But the Central Bank will hesitate to contact Kelly. The suggestion that it should reach out to him will have rankled the Central Bank’s governor, Patrick Honohan, who was the butt of a rather personal philippic of Kelly’s in 2011.
What can we make of all of this? It is certain that Noonan does not, like his predecessor, wish to ruffle feathers in the eurozone’s core; but, surely, neither does he wish to be undermined by his central bank governor in the manner in which his predecessor was at a crucial moment in deciding the future of Irish finance. Creating a major role for Kelly in the Central Bank would suddenly throw fat in the fire from Europe’s point of view—they are not used to Irish negotiators being tough and realistic—but it would a good appointment for Ireland, and for Europe in the long-term too.
Kelly’s preference for a low-key profile has ironically heightened his attraction to the people who control the levers of power, insofar as there is any real governmental power, in Ireland. And Kelly has emerged once again as evidently the best brain to negotiate our position in Europe. He is aware that Irish banks need to grasp a stinging nettle—the volume of people and businesses that are effectively insolvent because of their boom time loans—sooner or later. When the Irish banks do that will depend on the European Central Bank, which so far has blithely let Irish debt flutter in the wind. Under what other circumstances would almost 20% of a country’s mortgages be underwater and an untold amount of SME debt go unpaid without the imposition of a resolution? As Kelly put it, the ECB keeps ‘pumping sweet, sweet credit into our veins and we haven’t had the real crisis yet’. But that could change at any minute and, as Kelly suggested, more powerful European countries may opt to use Ireland as a guinea pig to witness what happens to a peripheral country when the current of credit is switched off.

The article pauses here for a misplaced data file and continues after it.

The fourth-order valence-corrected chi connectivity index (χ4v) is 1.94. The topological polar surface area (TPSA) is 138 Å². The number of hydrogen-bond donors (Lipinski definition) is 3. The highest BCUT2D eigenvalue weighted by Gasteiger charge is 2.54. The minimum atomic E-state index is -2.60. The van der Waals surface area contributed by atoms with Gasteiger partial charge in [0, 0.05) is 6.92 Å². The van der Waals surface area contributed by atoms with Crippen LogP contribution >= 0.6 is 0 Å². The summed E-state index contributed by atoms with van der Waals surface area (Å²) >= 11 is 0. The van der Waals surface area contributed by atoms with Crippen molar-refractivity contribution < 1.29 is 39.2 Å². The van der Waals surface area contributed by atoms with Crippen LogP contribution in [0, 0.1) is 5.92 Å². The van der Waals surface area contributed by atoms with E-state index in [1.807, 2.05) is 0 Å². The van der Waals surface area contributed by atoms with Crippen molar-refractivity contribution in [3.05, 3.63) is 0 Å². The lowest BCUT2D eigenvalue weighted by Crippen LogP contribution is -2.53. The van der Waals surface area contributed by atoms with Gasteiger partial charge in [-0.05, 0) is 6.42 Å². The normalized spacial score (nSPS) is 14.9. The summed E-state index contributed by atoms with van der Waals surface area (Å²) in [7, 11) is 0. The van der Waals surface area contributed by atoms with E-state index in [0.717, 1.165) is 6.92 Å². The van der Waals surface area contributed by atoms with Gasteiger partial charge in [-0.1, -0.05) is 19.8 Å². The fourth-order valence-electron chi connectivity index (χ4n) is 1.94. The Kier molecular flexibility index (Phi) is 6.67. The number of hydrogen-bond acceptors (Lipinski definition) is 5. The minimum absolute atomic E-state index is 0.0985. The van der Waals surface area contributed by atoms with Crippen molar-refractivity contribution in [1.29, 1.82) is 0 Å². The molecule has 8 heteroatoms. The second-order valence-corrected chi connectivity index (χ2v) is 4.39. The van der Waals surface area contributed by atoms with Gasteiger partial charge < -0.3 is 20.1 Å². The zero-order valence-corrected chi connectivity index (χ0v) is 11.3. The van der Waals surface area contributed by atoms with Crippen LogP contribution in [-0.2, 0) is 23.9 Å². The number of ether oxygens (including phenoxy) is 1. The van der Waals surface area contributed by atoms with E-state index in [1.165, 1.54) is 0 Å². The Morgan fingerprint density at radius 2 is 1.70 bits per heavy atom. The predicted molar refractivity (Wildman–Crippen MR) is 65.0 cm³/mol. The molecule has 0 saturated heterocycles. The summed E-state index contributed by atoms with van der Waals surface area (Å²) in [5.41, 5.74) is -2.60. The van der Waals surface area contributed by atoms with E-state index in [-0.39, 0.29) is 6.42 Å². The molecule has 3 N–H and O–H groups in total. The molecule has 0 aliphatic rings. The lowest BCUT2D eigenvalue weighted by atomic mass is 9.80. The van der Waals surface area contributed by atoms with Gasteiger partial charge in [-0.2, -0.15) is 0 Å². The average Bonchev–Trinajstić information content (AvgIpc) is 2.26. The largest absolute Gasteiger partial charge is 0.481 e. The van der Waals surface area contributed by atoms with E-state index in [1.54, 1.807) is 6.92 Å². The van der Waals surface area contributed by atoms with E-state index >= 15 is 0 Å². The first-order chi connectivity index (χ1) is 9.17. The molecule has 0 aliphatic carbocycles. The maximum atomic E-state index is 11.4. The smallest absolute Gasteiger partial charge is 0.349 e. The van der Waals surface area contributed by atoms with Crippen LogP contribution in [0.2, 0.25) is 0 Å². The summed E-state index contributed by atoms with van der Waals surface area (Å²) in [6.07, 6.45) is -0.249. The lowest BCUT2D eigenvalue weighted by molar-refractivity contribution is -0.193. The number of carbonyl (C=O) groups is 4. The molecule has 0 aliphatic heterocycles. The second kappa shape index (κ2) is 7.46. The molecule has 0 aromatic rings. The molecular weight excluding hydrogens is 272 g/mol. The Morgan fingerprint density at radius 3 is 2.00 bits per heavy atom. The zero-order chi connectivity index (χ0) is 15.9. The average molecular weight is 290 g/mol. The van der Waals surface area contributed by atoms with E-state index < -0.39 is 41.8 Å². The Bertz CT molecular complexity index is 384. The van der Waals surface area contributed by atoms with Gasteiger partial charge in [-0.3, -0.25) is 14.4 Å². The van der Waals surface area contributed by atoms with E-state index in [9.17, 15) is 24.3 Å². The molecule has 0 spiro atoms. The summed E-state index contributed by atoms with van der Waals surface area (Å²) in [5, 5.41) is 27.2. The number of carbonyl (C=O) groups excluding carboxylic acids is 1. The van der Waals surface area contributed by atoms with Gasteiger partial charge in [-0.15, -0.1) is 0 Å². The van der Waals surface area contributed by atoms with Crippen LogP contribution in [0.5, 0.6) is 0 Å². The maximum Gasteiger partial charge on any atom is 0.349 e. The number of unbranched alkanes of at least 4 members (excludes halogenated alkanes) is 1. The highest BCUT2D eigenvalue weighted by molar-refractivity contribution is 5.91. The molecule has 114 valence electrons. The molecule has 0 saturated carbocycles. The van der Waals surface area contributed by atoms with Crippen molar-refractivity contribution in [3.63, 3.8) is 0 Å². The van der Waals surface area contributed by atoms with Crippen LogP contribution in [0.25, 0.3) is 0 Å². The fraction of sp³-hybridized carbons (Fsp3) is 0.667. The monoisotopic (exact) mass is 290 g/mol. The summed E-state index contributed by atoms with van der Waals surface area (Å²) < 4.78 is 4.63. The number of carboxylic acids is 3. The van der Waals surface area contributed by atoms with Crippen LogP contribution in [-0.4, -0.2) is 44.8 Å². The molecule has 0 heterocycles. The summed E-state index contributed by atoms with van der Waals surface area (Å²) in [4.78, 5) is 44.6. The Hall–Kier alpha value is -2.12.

Draghi is not stupid and plotting to bring disaster to any eurozone country (above all one that was held up as exemplary, a people who took pain which was the making of them) would be a bad move for him too. So in what scenario, if any, would he allow that to happen? Embarrassing as it is to admit, Ireland’s economic survival depends on the forbearance of Central European bankers since we cannot survive without the artificial financial floor provided for us. Draghi needs to sell continuous leniency and, ultimately, a significant measure of debt forgiveness to his ECB colleagues and backers who do not all, by any means, agree with that approach to managing the eurozone. Kelly’s iceberg on the horizon is a very real one and a definite swerve to avoid it is required at the European level for us to pull through. Until that happens, Ireland remains trapped in the endgame.
Maurice Fitzpatrick, March 2014